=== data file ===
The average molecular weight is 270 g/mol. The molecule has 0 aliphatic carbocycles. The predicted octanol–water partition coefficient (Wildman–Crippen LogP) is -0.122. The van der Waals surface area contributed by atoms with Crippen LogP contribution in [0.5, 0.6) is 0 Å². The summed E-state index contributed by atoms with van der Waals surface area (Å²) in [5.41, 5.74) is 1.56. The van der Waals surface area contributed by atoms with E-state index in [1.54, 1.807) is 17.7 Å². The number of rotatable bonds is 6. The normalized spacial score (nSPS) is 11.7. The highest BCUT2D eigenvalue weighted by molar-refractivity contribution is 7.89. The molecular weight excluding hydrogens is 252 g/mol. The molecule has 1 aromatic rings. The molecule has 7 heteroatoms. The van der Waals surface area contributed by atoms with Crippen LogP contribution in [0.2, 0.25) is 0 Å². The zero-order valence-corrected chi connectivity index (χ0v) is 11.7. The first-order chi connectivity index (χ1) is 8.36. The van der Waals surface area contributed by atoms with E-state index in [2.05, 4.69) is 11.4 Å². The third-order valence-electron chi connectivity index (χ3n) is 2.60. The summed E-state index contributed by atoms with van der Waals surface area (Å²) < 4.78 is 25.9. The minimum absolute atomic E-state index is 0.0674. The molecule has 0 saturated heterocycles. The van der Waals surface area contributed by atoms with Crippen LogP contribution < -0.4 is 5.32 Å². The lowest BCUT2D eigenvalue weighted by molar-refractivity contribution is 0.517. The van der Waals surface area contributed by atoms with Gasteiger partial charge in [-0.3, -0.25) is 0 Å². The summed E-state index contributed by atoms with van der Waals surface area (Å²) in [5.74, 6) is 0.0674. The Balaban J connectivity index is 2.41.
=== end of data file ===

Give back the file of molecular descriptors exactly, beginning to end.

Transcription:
The average molecular weight is 270 g/mol. The molecule has 0 aliphatic carbocycles. The predicted octanol–water partition coefficient (Wildman–Crippen LogP) is -0.122. The van der Waals surface area contributed by atoms with Crippen LogP contribution in [0.5, 0.6) is 0 Å². The summed E-state index contributed by atoms with van der Waals surface area (Å²) in [5.41, 5.74) is 1.56. The van der Waals surface area contributed by atoms with E-state index in [1.54, 1.807) is 17.7 Å². The number of rotatable bonds is 6. The normalized spacial score (nSPS) is 11.7. The highest BCUT2D eigenvalue weighted by molar-refractivity contribution is 7.89. The molecular weight excluding hydrogens is 252 g/mol. The molecule has 1 aromatic rings. The molecule has 7 heteroatoms. The van der Waals surface area contributed by atoms with Crippen LogP contribution in [0.2, 0.25) is 0 Å². The zero-order valence-corrected chi connectivity index (χ0v) is 11.7. The first-order chi connectivity index (χ1) is 8.36. The van der Waals surface area contributed by atoms with E-state index in [2.05, 4.69) is 11.4 Å². The third-order valence-electron chi connectivity index (χ3n) is 2.60. The summed E-state index contributed by atoms with van der Waals surface area (Å²) < 4.78 is 25.9. The minimum absolute atomic E-state index is 0.0674. The molecule has 0 saturated heterocycles. The van der Waals surface area contributed by atoms with Crippen LogP contribution < -0.4 is 5.32 Å². The lowest BCUT2D eigenvalue weighted by molar-refractivity contribution is 0.517. The van der Waals surface area contributed by atoms with Gasteiger partial charge in [-0.3, -0.25) is 0 Å². The summed E-state index contributed by atoms with van der Waals surface area (Å²) in [5.74, 6) is 0.0674. The Balaban J connectivity index is 2.41.